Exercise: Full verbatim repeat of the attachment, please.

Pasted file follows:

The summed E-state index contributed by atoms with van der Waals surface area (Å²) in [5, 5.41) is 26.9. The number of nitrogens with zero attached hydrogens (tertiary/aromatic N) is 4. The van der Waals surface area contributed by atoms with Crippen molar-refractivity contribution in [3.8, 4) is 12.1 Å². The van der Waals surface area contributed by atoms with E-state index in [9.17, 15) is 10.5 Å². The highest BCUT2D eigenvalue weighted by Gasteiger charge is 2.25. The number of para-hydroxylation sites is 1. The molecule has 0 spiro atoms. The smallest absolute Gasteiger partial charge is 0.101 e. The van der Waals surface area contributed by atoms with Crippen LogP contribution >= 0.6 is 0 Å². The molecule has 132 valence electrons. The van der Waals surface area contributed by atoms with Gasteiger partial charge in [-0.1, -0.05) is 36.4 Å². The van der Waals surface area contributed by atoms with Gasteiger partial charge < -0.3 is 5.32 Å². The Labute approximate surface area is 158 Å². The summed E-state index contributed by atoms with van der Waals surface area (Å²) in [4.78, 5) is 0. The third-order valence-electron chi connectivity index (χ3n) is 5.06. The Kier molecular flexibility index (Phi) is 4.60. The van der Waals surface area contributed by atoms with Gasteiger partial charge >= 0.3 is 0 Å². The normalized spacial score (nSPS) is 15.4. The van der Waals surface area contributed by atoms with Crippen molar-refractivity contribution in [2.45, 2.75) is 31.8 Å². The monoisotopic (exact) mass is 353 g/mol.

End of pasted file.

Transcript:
The summed E-state index contributed by atoms with van der Waals surface area (Å²) in [5, 5.41) is 26.9. The number of nitrogens with zero attached hydrogens (tertiary/aromatic N) is 4. The van der Waals surface area contributed by atoms with Crippen molar-refractivity contribution in [3.8, 4) is 12.1 Å². The van der Waals surface area contributed by atoms with E-state index in [9.17, 15) is 10.5 Å². The highest BCUT2D eigenvalue weighted by Gasteiger charge is 2.25. The number of para-hydroxylation sites is 1. The molecule has 0 spiro atoms. The smallest absolute Gasteiger partial charge is 0.101 e. The van der Waals surface area contributed by atoms with Crippen LogP contribution >= 0.6 is 0 Å². The molecule has 132 valence electrons. The van der Waals surface area contributed by atoms with Gasteiger partial charge in [-0.1, -0.05) is 36.4 Å². The van der Waals surface area contributed by atoms with Gasteiger partial charge < -0.3 is 5.32 Å². The Labute approximate surface area is 158 Å². The summed E-state index contributed by atoms with van der Waals surface area (Å²) in [4.78, 5) is 0. The third-order valence-electron chi connectivity index (χ3n) is 5.06. The Kier molecular flexibility index (Phi) is 4.60. The van der Waals surface area contributed by atoms with Gasteiger partial charge >= 0.3 is 0 Å². The normalized spacial score (nSPS) is 15.4. The van der Waals surface area contributed by atoms with Crippen molar-refractivity contribution in [2.45, 2.75) is 31.8 Å². The monoisotopic (exact) mass is 353 g/mol.